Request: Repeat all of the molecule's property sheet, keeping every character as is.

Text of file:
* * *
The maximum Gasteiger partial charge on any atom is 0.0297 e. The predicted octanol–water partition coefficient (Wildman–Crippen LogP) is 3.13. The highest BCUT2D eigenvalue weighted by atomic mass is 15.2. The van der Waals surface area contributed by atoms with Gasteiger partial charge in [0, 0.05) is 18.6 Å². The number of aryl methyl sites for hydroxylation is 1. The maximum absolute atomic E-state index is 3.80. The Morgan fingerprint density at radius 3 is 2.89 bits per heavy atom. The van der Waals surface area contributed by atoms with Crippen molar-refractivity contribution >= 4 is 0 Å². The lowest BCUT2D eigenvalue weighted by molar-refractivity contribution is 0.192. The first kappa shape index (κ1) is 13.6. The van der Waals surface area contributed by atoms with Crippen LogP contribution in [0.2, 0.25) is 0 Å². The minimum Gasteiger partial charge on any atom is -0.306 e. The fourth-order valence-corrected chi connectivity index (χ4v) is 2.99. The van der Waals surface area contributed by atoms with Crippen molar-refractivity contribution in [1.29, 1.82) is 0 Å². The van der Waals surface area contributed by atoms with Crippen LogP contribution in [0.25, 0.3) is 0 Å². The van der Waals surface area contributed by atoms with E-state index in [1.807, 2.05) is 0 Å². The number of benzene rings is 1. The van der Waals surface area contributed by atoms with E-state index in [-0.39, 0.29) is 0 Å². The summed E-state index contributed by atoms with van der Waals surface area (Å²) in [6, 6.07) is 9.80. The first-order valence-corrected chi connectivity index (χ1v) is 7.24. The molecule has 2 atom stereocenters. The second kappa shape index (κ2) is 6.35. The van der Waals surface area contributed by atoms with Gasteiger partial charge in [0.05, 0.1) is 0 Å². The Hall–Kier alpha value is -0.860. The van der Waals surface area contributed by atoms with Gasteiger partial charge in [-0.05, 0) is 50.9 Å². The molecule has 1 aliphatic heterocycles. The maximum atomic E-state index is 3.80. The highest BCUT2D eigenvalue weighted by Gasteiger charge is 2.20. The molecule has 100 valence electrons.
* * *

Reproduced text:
The maximum Gasteiger partial charge on any atom is 0.0297 e. The predicted octanol–water partition coefficient (Wildman–Crippen LogP) is 3.13. The highest BCUT2D eigenvalue weighted by atomic mass is 15.2. The van der Waals surface area contributed by atoms with Gasteiger partial charge in [0, 0.05) is 18.6 Å². The number of aryl methyl sites for hydroxylation is 1. The maximum absolute atomic E-state index is 3.80. The Morgan fingerprint density at radius 3 is 2.89 bits per heavy atom. The van der Waals surface area contributed by atoms with Crippen molar-refractivity contribution >= 4 is 0 Å². The lowest BCUT2D eigenvalue weighted by molar-refractivity contribution is 0.192. The first kappa shape index (κ1) is 13.6. The van der Waals surface area contributed by atoms with Crippen LogP contribution in [0.2, 0.25) is 0 Å². The minimum Gasteiger partial charge on any atom is -0.306 e. The fourth-order valence-corrected chi connectivity index (χ4v) is 2.99. The van der Waals surface area contributed by atoms with Crippen molar-refractivity contribution in [1.29, 1.82) is 0 Å². The van der Waals surface area contributed by atoms with Crippen LogP contribution in [0.25, 0.3) is 0 Å². The van der Waals surface area contributed by atoms with E-state index in [1.807, 2.05) is 0 Å². The number of benzene rings is 1. The van der Waals surface area contributed by atoms with E-state index in [-0.39, 0.29) is 0 Å². The summed E-state index contributed by atoms with van der Waals surface area (Å²) in [6, 6.07) is 9.80. The first-order valence-corrected chi connectivity index (χ1v) is 7.24. The molecule has 2 atom stereocenters. The second kappa shape index (κ2) is 6.35. The van der Waals surface area contributed by atoms with Gasteiger partial charge in [0.05, 0.1) is 0 Å². The Hall–Kier alpha value is -0.860. The van der Waals surface area contributed by atoms with Gasteiger partial charge in [-0.05, 0) is 50.9 Å². The molecule has 1 aliphatic heterocycles. The maximum atomic E-state index is 3.80. The highest BCUT2D eigenvalue weighted by Gasteiger charge is 2.20. The molecule has 100 valence electrons.